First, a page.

Table of Contents
- Definition and Introduction
- Volatile and Non-Volatile Acids
- Classification of Acid-Base Balance Disorders
- Metabolic Acidosis
- Metabolic Alkalosis
- Respiratory Acidosis
- Respiratory Alkalosis
- Diagnosis of Acid-Base Disturbances
- Renal Tubular Acidosis
- Type 1—Distal Renal Tubular Acidosis (RTA)
- Type 2—Proximal Renal Tubular Acidosis (RTA)
- Type 4—Renal Tubular Acidosis (RTA)
- Different Types of Renal Tubular Acidosis
Definition and Introduction
Acid-Base disorders are characterized by abnormal pH levels, the partial pressure of carbon dioxide (pCO2), and bicarbonate (HCO3−) in the blood.
- Acidemia– state of blood in which pH is < 7.35.
- Alkalemia– state of blood with serum pH > 7.45.
Acidosis defines all processes in which acid accumulation or alkali loss leads to a reduction in pH level. Alkalosis is characterized by all processes resulting in excess production of alkali or excess acid loss.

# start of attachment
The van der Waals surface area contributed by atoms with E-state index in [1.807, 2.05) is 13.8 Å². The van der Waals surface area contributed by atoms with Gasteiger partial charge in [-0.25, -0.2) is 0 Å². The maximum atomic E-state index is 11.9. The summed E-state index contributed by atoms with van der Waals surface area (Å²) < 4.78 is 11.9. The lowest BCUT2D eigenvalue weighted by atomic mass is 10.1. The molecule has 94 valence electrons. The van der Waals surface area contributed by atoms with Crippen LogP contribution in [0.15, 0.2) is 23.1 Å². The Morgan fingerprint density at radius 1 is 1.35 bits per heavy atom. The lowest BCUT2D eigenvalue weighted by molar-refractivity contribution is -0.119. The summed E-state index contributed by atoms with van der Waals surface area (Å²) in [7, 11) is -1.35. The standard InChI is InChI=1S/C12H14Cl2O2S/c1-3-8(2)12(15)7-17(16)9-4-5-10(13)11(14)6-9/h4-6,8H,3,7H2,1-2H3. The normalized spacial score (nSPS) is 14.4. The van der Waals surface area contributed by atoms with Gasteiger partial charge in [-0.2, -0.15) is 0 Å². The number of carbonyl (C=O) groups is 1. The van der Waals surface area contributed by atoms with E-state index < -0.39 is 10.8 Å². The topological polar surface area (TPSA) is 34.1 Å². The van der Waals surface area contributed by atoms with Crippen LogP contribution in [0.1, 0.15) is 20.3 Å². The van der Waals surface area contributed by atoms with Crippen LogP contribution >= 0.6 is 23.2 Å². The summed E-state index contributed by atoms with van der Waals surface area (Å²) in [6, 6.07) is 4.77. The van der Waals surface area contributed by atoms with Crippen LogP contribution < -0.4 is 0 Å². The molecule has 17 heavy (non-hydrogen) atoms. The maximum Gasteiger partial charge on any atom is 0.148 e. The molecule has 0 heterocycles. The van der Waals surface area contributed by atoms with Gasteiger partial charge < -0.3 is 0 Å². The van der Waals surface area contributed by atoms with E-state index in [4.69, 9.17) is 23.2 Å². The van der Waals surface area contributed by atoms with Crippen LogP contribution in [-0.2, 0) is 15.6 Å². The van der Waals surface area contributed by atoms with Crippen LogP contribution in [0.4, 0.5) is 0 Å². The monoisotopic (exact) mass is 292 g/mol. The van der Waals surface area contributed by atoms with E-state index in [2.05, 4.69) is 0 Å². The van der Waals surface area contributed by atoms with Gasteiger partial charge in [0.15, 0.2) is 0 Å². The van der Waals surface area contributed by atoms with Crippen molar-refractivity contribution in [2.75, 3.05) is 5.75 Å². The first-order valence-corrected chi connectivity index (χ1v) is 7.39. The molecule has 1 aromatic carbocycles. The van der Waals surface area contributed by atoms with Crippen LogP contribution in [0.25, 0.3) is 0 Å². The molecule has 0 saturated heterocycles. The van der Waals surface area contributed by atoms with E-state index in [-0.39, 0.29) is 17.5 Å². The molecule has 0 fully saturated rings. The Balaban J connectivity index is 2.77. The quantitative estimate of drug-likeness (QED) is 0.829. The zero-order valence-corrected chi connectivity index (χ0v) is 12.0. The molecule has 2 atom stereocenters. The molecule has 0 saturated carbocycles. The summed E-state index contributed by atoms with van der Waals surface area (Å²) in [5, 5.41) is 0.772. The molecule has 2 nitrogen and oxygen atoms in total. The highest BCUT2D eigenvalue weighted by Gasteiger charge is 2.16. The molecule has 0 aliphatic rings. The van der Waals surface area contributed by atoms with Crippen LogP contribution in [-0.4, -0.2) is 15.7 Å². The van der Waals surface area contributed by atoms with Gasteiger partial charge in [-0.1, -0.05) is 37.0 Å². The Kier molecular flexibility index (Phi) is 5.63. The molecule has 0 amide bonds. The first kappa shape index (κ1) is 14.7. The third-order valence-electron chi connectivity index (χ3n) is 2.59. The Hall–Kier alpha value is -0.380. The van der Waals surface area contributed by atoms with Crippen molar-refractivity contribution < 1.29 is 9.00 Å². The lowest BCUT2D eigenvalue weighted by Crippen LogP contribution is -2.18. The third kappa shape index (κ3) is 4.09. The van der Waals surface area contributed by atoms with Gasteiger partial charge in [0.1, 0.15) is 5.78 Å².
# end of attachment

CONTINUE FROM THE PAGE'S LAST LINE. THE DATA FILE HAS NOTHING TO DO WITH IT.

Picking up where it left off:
Physiologic compensatory mechanisms are activated in the body; change in pH levels depends on the degree of these compensatory mechanisms.
Volatile and Non-Volatile Acids
- Sulfur-containing amino acid (e.g., cysteine)
- Phosphorus-containing compounds
- Cationic amino acid (e.g., lysine)
- Uric acid
- Lactic acid
- Keto acids
Typical daily acid handling
- Phosphate (pK = 6.8)
- Urate (pK = 5.8)
- Creatinine (pK = 5.0)
- Lactate (pK = 3.9)*
- Pyruvate (pK = 2.5)*
* minor roles
- NH3 is membrane permeable
- “New” HCO3- ∼ 60 % in PT
Classification of Acid-Base Balance Disorders
Clinically, the primary causes of acid-base imbalance responsible for changes in pH, (and thus changes in serum HCO3− or pCO2 ) are:
Metabolic acidosis and metabolic alkalosis are caused by an imbalance in the production of acids or bases and their excretion by the kidneys.
Respiratory acidosis and respiratory alkalosis are caused primarily by changes in carbon dioxide exhalation due to lung or breathing disorders.
If serum HCO3− is less than 24 mEq/L, it is classified as metabolic acidosis. The body compensates by hyperventilation, i.e., the rate of breathing increases and CO2 is lost from the body. The body tries to maintain pH through compensatory mechanisms. It initiates a high or normal anion gap where anions may or may not be present.